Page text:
I'm sorry but I find it hard to have sympathy here. You knew what you were signing up for when you took the lease. If you can't buy the perfect house now, then tough titties really. In the grand scheme of life, three months is nothing. Be patient.

    My main piece of advice is that another perfect house will turn up and life is made much nicer for all involved if you avoid unnecessary conflict.

    You're positing that one can find a house on the turn of a dime and line it up with lease termination dates?

    That's silly. It's so silly that most areas have clauses in their lease specifically for people who are buying houses.

  • Jam WarriorJam Warrior Registered User regular
    edited December 2011
    No, but I'm saying that 'the perfect house came up' is not justifcation for trying to wiggle out of your financial obligations. I've been there myself and know how fixated you can get on that one perfect home and that life will be over if you let it get away, when in reality there are plenty more fish in the sea.

    No, these dates will never line up perfectly, but maybe you can get a more affordable overlap, or find an interim housing solution.

    Buying your first house is often the most stressful thing adult life offers you. Adding previous landlord conflict into the mix helps nobody.

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  • SammyFSammyF Registered User regular
    bowen wrote:
    templewulf wrote:
    Edit:
    And I'm not sure why some of you are framing this as a fight. "Leverage" is typical verbiage for a negotiation, isn't it?

    Because as far as I can read, you're checking your legal right to be as difficult as possible in order to make your landlord decide that letting you off your contractual obligation is less hassle than dealing with you.

    I'm sorry but I find it hard to have sympathy here. You knew what you were signing up for when you took the lease. If you can't buy the perfect house now, then tough titties really. In the grand scheme of life, three months is nothing. Be patient.

    My main piece of advice is that another perfect house will turn up and life is made much nicer for all involved if you avoid unnecessary conflict.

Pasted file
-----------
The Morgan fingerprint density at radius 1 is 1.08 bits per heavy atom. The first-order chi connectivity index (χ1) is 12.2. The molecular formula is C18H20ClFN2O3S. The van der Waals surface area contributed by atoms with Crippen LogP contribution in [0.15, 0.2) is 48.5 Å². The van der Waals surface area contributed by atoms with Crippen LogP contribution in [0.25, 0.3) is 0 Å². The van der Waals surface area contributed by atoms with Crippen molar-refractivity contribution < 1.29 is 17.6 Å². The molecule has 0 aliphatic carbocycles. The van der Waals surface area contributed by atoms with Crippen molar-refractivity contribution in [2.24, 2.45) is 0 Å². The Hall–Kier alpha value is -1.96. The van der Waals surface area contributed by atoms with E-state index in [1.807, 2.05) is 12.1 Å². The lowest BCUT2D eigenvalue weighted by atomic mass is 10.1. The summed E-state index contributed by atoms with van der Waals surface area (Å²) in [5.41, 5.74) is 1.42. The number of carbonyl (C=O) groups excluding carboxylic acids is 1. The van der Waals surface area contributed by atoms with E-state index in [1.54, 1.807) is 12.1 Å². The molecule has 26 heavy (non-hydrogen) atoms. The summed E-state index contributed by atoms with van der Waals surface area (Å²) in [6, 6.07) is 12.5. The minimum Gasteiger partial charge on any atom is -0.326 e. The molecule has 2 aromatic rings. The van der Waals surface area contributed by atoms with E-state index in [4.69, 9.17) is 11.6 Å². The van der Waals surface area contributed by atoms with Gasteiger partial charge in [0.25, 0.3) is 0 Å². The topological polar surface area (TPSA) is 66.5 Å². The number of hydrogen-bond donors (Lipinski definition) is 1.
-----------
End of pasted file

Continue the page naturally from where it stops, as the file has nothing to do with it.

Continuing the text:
You're positing that one can find a house on the turn of a dime and line it up with lease termination dates?

    That's silly. It's so silly that most areas have clauses in their lease specifically for people who are buying houses.

    Yeah, especially right now, if you can get a mortgage with a bank and find a property you like which passes an inspection and isn't currently underwater and therefore unsellable, sign the damn paperwork. I'm not saying that the OP shouldn't negotiate his way out of his current lease in a collaborative way which hopefully saves him a little money, I'm just saying that by virtue of owning the property, the landlord has more options at his disposal, and that the OP ought therefore not bring a knife to a gunfight.

  • Dr. FrenchensteinDr. Frenchenstein Registered User regular
    IANAL but they can only require to come in to do repairs, as far as i know. That's pretty ballsy on the landlord's part to expect you to live there during any cosmetic type work. I had to open up a wall on half of my house while my tenants lived there (for repair, not for fun), and let it dry for a few days. I was very worried i'd have to put my tenants up in a hotel or something.

    Like Eggy was saying, the process up to closing takes a while (inspections and all that), also typically your first month's payment is included in the closing costs. So if you move in on March 1, your first payment isn't due until April 1. I think i closed in mid may when i bought my place, and didn't make a mortgage payment until July.

  • VanguardVanguard The system was breaking down. Registered User, __BANNED USERS regular
    You can't ever refuse entry to a landlord. You can require that your landlord give you proper notice before doing a walkthrough, scheduling repairs etc. Usually, this is something like 24 hours.

    Major renovations that involve hazardous material and will interfere with your ability to live there cannot be done while you're still a tenant. Things like paint fumes, polyurethane fumes, etc certainly do this. As does installing new floors etc.

  • DjeetDjeet Registered User regular
    bowen wrote:
    Keep in mind you'll probably be spending 10% of your home's purchase price the first year.

    Only if you're buying all new appliances and furniture or are otherwise unlucky as fuck. 6 years in and I haven't put in 10% of purchase price (not underwater either), though I do most repairs/labor myself.

  • ED!ED! Registered User regular
    I still haven't seen what kind of "remodeling" is being done. If its purely cosmetic, and not part of general upkeep - you'd probably have some wiggle room there.

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  • exmelloexmello Registered User regular
    I had to deal with the exact same problem a few years ago before I decided to buy my own place. My old landlord sold the place when I said I was going to move out in a few months. The new landlord immediately started terrible DIY renovations with help from his family to turn the place into student housing. The worst part was that the entrance to the crawlspace where he kept all the tools and paint etc was in MY BEDROOM. The last month, he turned of the water in my kitchen and said "you can do dishes in the bathroom sink".

    I ended up just living with it and telling myself it would be all over in a month and that I would never see him again. I think I dropped some fish in a hole in the wall when I left, but I wouldn't recommend you do that.

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  • schussschuss Registered User regular
    When my landlord did reno's, we basically got free rent. Initially it was going to be $500 or something really low (full was $1400), but he ended up not partioning off his workspace and got plaster dust all over everything, so we got a free month.